health & science

Fossil-dirt nutrition claims under doubt

Can eating dirt made from fossils make animals grow bigger? It’s the claim made by the company planning to mine a geologically unique former crater lake in Middlemarch. Livestock health scientists are sceptical.

Animal nutrition specialists are questioning the claim Foulden Maar's fossil-rich diatomite, planned to be used as an additive in pig, chicken and turkey food, will grow bigger animals.

One said he laughed after reading Plaman Resource's website and thought the product was unlikely to be of interest to large industrial farmers.

Black Pearl, the trademarked name of the proposed product, has been described in company documentation as increasing average body weight gain and improving carcass yield and meat quality.

These claims are not made on its website, which only says: “Black Pearl offers nutritional benefits for livestock.”

The website says Foulden Maar’s black diatomaceous earth is “rich in natural organic matter (which contains humics, such as humic and fulvic acid) and other valuable nutrients, which have been shown to be beneficial in animal nutrition”.

Plaman Resources plans to mine 31 million tonnes from the Foulden Maar site and says the mine will employ 100 people over its projected 27-year lifespan.

The mining will destroy a geologically unique site full of fossils from 23 million years ago.

According to information in a report written by Goldman Sachs and leaked to the Otago Daily Times, the company expects revenue in 2022 to be $216 million, and by 2025 when production increases to 500,000 tonnes per year, a little over $1 billion.

It’s reported 13 countries have committed to trial Black Pearl. Countries listed as targets include Indonesia, Vietnam and Thailand.

The leaked report says: "Plaman controls the world's only known commercially viable supply of Black Pearl, and therefore its pricing can be maintained - and potentially increased - over the long term."

A former owner of the land has said the diatomite was of low quality. A subsequent owner went into liquidation, it estimated the reserves of diatomite to be five to six million tonnes and of too low a quality for many markets.

Local Dunedin South MP Clare Curran told Newsroom she had been “briefed by the company” and told it was a high value product.

She described the proposal Plaman Resources shared with her as a “significant green mineral project”. The company website includes a section called 'Sustainability' which lists food security, improved nutrition and environmental sustainability.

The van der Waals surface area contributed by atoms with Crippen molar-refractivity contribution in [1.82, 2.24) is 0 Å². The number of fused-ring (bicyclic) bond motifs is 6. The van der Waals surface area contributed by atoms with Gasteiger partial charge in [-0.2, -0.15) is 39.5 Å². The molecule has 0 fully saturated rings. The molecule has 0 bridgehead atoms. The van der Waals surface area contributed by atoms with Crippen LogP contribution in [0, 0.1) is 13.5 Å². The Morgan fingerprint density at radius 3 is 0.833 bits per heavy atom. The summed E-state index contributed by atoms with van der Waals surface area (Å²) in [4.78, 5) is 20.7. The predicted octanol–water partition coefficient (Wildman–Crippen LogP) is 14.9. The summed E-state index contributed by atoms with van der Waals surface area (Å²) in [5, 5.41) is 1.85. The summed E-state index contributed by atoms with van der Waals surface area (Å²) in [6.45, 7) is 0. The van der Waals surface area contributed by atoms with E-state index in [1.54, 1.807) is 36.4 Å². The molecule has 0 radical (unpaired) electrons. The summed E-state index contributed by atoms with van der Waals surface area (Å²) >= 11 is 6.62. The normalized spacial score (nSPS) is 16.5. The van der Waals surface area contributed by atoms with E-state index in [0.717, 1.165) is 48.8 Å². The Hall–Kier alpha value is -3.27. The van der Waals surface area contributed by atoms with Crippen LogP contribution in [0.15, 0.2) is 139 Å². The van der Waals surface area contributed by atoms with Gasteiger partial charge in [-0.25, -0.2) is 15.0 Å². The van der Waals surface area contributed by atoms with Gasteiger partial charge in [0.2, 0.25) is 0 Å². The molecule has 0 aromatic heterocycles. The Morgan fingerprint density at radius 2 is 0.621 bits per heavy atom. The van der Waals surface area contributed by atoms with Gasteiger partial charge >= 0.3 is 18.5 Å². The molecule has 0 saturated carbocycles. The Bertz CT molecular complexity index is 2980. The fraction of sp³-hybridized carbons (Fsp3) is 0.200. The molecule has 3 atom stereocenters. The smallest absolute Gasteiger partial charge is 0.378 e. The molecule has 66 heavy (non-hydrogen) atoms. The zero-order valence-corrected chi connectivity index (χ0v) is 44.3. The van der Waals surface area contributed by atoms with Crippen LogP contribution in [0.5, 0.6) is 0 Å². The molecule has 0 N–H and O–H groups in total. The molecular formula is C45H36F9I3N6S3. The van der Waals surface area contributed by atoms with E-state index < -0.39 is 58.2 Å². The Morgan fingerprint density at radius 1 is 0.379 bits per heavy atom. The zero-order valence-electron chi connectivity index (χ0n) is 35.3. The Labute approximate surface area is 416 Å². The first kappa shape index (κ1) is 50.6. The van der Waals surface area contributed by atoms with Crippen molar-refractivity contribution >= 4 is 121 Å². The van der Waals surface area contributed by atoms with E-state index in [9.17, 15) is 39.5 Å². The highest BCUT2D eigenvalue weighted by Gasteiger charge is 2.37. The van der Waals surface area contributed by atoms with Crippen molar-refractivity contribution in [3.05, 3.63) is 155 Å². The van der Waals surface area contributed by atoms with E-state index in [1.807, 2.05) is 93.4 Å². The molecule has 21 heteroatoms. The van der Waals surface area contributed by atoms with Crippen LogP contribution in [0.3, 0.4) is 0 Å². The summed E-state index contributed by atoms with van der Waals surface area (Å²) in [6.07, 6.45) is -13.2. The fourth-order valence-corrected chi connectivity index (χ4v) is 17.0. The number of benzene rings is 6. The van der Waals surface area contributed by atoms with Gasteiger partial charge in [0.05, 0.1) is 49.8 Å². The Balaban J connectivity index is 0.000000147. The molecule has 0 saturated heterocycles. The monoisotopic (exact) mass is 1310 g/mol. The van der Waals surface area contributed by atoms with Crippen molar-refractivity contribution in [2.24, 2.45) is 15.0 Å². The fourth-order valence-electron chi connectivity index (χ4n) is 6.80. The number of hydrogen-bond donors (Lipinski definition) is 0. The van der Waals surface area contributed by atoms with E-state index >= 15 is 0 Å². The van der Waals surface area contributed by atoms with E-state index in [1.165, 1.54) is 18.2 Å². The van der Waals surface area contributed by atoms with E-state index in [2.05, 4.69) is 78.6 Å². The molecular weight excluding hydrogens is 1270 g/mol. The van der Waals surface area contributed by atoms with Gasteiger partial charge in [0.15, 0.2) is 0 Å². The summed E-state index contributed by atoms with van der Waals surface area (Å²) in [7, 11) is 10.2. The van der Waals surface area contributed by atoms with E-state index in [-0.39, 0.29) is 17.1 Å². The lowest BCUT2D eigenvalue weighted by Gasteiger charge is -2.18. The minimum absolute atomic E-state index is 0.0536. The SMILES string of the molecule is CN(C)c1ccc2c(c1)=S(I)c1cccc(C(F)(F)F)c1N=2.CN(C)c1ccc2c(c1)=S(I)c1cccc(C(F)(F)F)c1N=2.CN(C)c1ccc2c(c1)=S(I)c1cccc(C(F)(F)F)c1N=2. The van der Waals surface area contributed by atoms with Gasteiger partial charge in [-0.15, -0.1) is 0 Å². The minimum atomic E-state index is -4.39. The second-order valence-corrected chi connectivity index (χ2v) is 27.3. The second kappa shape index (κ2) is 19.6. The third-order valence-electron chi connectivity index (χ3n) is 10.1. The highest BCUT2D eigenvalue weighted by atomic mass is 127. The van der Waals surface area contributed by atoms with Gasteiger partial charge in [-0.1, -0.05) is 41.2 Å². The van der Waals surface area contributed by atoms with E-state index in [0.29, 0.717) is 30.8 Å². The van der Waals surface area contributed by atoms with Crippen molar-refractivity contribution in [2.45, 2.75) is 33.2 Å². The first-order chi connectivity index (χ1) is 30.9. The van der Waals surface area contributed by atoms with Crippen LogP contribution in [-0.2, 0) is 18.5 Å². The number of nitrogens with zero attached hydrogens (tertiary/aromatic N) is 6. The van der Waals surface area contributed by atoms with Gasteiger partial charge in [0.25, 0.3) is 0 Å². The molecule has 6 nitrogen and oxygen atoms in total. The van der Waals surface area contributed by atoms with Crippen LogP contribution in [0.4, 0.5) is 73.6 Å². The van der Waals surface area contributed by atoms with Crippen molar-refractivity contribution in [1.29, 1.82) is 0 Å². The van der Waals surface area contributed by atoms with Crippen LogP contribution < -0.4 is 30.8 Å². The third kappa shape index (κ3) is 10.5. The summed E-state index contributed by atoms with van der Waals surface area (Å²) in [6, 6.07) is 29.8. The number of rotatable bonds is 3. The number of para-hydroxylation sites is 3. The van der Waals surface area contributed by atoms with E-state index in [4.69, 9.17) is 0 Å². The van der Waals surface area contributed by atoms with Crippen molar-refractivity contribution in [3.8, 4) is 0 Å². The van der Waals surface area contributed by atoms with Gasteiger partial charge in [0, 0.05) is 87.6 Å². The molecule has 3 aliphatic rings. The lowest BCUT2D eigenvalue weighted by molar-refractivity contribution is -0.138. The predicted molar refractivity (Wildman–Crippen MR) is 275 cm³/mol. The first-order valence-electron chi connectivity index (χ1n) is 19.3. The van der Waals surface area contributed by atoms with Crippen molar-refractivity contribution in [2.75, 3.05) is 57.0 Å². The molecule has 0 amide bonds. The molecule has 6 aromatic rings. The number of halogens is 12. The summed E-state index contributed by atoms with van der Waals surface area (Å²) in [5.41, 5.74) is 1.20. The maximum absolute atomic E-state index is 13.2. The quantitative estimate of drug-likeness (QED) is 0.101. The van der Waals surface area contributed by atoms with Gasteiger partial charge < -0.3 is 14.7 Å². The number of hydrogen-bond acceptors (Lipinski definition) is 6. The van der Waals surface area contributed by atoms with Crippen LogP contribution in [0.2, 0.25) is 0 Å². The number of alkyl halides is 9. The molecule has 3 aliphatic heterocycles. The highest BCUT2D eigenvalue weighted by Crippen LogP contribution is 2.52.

The diatomite, once mined from the open pit, would be transported by trucks to be dried and processed.

Estimations are at peak production 216 trucks per day will carry the diatomite from the mine site to the plant likely based in Milton, 100 kilometres away. It’s not known whether coal or gas would be used to dry it.

Once processed it would be sold as a food additive for commercial farming.

Curran said she thought claims made in news articles that the diatomite at Foulden Maar was low quality were misinformation.

“The applicants [Plaman Resources] have undertaken significant amount of research on it being produced as a natural growth stimulant for livestock. That's mainly poultry and, swine or pigs or whatever you want to call that industry, as an alternative to antibiotics.”

She said she could not share anything further, citing commercial sensitivity.

Good luck with that

Lincoln University’s Jim Gibbs lectures in livestock health and production, specialising in nutrition. He’s sceptical about claim made in 2018 media reports about trials of the product where Plaman Resources said trials showed “outstanding” results which were “off the charts”. No data was included in the article.

“If it was real, it would be published,” said Gibbs.

There are no published scientific articles with the results from Plaman Resources trials.

Gibbs explained the only difference between Black Pearl and diatomaceous earth currently available is the claims it contains humic and fulvic acid.

“These acids are present wherever you have organic matter being altered. In different soils you are going to have those organic matters they talk about. There’s no animal use in those organic matters, they don’t present an effective energy source. They’re not special, they don’t have any specific function.”

He said the diatomaceous earth was likely to have some trace elements, and the organic matter would increase the trace elements slightly.